In 2016, G.fast looked very promising.
Thousands worked at developing and deploying.
It wasn't enough.
Most carriers are investing
in fiber or 5G instead.
Dark Blue: Firm commitments from incumbent: BT (10M), Belgacom, Australian NBN, Swisscom, Austria, Bezeq Israel, Chunghwa Taiwan, Telus Canada, Telekom South Africa, SK Korea, (U.S.) AT&T, Century, Frontier, Windstream, Belgium, Omantel
Mid Blue: Smaller carriers in Germany, Norway, Finland, Japan
- Published: 04 December 2016 04 December 2016
Nothing official, but the boss sure seems to have decided. CTO Ibrahim Gedeon spoke twice at Huawei's MBBF in Tokyo. It was a mobile event but G.fast was part of both of his presentations. It's a natural extension to Telus' fiber deep network. He used VDSL to bring video speed service to many homes and fiber home for others. He faces cable almost everywhere and will need to upgrade as Canadian cablecos move to a gigabit. (Videotron in Quebec is already offering gigabits. The cablecos in Telus' Western Canada region will be doing similar.)
Fiber home is working well but is costly. His estimate was $700 to connect a home and sometimes as much as $1,000. (Presumably, he was quoting Canadian dollars, currently worth 25% less than U.S. dollars. $700 Canadian is a little more than $500 U.S.)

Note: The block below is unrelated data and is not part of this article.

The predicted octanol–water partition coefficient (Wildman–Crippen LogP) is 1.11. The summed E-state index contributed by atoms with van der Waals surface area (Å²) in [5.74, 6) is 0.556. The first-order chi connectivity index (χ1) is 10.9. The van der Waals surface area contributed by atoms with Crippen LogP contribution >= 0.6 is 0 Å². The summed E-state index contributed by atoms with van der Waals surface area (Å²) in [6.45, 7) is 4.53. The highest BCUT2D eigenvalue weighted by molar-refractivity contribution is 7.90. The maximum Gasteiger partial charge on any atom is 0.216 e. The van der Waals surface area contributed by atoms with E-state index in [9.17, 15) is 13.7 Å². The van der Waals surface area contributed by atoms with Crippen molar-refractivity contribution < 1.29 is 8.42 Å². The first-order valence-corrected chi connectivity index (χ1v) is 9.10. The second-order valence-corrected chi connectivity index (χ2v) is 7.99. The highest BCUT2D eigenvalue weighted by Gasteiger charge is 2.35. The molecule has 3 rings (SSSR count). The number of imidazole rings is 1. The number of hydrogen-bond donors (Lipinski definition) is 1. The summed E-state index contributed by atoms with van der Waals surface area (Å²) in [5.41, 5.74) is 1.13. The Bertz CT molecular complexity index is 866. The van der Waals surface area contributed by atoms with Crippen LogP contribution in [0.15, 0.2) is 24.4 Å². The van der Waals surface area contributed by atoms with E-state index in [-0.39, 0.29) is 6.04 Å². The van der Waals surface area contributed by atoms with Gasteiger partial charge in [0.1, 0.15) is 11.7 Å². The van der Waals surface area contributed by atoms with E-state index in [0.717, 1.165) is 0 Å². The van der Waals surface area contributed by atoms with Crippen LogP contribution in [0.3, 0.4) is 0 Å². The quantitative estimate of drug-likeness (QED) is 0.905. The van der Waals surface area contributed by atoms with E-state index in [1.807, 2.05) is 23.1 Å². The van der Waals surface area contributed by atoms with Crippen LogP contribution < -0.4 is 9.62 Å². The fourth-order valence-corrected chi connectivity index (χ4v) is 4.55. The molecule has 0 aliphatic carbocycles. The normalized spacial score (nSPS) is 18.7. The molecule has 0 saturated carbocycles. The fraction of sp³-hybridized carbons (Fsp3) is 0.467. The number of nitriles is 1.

A while back, Verizon estimated $600-$700 (USD) to connect a home; they've said it has come down substantially since then. Randall Stephenson of AT&T has confirmed fiber deployment costs have come down substantially.
All figures like this vary widely by local circumstances, so are never exact. Accounting choices, such as how much overhead to allocate, can result in 30% differences in two estimates based on identical data.
G.fast eliminates much of the cost of fiber home while delivering 500-800 megabits 100 meters from fiber. That's especially true if the customer self-installs, although that can often result in lower line speed. The savings can be so substantial that over 60 telcos are testing G.fast just with Adtran. At least 15 are already in deployment. Others are waiting for new equipment that supports vectoring 64 or more lines, rather than the 24 that is the maximum today. Vendors promise delivery soon.
I hope to have official word soon.